My question was to prove using Tutte theorem that $3$-regular graphs and $2$-edge-connected graphs have perfect matching.

For the $3$-regular-matching, i found the solution by myself, using Tutte's thorem $q(G-S)$ $\leq$ $|$S$|$, for any $S$ in $V$. ( I took a odd component, and made the sum of vertex)

But for the $2$-edge-connected graphs i can't find the connection between the Tutte relation?

Any hints/ideas for the $2$-edge-connected part?

  • $\begingroup$ But it's false that any $2$-edge-connected graph has a perfect matching, e.g., consider any odd cycle. $\endgroup$ – Casteels Dec 15 '16 at 21:45
  • $\begingroup$ I put the question ambigue a bit, maybe. I don't need to prove for any, just that "$a$" 2-edge-connected graph has a perfect matching. $\endgroup$ – JohnK Dec 15 '16 at 22:27
  • $\begingroup$ Ok so take any even cycle. $\endgroup$ – Casteels Dec 15 '16 at 22:36
  • $\begingroup$ I think maybe what you are being asked is to prove that any graph that is both $3$-regular and $2$-edge-connected has a perfect matching. (Actually it's not true that any $3$-regular graph has a perfect matching). $\endgroup$ – Casteels Dec 15 '16 at 22:38
  • $\begingroup$ Yes, i think that it its. Now i realise, the connection between 3-regular and 2-edge-connected. Any example of graph, of how to use tutte theorem? $\endgroup$ – JohnK Dec 15 '16 at 22:56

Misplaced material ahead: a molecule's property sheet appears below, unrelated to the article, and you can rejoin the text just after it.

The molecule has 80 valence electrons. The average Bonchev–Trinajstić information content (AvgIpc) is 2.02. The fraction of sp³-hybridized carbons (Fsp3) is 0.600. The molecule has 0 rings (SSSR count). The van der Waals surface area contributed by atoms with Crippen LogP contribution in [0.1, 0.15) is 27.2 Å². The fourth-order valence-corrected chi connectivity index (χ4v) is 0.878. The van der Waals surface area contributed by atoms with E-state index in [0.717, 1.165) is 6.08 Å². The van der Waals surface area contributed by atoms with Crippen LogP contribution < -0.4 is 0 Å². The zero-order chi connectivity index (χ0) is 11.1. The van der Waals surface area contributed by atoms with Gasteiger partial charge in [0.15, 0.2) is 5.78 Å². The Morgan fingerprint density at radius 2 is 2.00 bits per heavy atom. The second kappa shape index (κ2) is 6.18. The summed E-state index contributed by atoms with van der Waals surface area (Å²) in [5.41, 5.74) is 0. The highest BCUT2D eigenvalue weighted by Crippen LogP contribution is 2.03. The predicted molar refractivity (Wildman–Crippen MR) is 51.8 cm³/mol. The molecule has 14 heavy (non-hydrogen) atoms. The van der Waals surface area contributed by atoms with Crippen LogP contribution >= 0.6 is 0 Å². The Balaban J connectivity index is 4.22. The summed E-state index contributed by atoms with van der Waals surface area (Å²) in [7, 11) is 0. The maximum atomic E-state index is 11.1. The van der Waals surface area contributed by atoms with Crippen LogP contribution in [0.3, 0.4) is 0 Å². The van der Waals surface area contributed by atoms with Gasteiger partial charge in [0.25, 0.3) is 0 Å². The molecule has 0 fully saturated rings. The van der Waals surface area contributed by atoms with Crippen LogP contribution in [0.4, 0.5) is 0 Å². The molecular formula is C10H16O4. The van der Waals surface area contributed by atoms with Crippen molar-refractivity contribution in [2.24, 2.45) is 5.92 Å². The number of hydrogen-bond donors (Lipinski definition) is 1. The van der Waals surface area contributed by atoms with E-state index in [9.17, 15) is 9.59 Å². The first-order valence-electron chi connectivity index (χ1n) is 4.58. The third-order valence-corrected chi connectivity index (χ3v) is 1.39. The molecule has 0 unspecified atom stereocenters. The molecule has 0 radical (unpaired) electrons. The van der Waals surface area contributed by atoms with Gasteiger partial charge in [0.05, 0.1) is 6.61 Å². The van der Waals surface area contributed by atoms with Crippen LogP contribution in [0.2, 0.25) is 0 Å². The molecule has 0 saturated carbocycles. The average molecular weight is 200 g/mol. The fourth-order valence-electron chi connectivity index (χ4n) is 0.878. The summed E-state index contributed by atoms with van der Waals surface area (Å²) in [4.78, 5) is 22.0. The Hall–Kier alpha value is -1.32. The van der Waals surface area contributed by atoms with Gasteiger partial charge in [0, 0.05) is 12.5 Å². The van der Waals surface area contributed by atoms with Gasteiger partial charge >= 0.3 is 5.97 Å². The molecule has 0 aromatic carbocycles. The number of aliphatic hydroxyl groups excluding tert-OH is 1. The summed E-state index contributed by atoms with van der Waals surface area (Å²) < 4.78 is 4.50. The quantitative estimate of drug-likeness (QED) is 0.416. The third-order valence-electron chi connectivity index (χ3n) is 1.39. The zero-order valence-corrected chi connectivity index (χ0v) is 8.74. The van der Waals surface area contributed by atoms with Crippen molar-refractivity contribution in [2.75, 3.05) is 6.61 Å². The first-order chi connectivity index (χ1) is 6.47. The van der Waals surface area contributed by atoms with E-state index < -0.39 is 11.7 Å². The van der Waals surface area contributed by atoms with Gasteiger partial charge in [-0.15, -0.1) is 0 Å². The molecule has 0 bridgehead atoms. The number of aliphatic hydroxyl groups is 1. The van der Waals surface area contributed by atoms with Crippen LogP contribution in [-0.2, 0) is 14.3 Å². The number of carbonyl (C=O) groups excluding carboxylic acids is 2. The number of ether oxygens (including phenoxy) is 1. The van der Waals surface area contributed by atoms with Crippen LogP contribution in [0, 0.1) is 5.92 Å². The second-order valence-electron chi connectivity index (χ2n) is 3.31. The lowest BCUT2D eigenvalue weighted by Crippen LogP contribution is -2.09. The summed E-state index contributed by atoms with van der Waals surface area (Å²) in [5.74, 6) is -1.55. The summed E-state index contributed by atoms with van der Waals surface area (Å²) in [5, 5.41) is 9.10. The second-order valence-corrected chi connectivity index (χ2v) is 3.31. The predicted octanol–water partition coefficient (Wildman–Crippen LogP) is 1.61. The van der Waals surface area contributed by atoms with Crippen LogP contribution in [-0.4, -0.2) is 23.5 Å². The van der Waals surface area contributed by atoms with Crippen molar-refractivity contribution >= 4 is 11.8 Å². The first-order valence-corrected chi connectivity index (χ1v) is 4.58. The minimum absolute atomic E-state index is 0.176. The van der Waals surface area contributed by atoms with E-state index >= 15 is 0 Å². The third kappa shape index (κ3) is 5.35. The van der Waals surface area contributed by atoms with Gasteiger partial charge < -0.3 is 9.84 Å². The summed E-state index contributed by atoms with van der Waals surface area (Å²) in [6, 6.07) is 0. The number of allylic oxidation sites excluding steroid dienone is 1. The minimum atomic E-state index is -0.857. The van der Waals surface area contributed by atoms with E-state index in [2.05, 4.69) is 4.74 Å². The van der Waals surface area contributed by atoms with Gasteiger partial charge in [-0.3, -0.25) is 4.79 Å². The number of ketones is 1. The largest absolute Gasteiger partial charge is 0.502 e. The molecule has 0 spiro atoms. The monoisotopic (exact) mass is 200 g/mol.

Let $G$ be a 3-regular 2-connected graph. Take any $S\subseteq V(G)$. We aim to show that $q(G-S)\leq |S|$. Here, $q(G-S)$ is the number of odd components of $G-S$. Tutte then gives the required 1-factor. Let $C$ be an odd component of $G-S$. Consider $$\sum_{v\in V(C)}deg(v)=3|C|.$$ This sum is clearly odd, since $|C|$ is odd. Any edge with both endpoints in $C$ contributes 2 to the sum, whereas any edge with only one endpoint in $C$ contributes 1. As such, edges totally contained in $C$ must contribute only an even part of the sum. Furthermore, any edge with only one endpoint in $C$ must have its other endpoint in $S$, since $C$ is disconnected from the rest of $G$ when $S$ is removed. This fact combined with the fact that the edges contained totally in $C$ contribute only an even portion of the sum gives us that there must be an odd number of edges from $C$ to $S$.

Since $G$ is 2-connected, there cannot be only one edge, so each $C$ must have at least 3 edges to $S$. The total number of edges with an endpoint in $S$ can be at most $3|S|$ since $G$ is 3-regular. As such, $$3q(G-S)\leq 3|S|$$ which gives $$q(G-S)\leq |S|$$ Tutte's theorem gives that $G$ must have a 1 factor.


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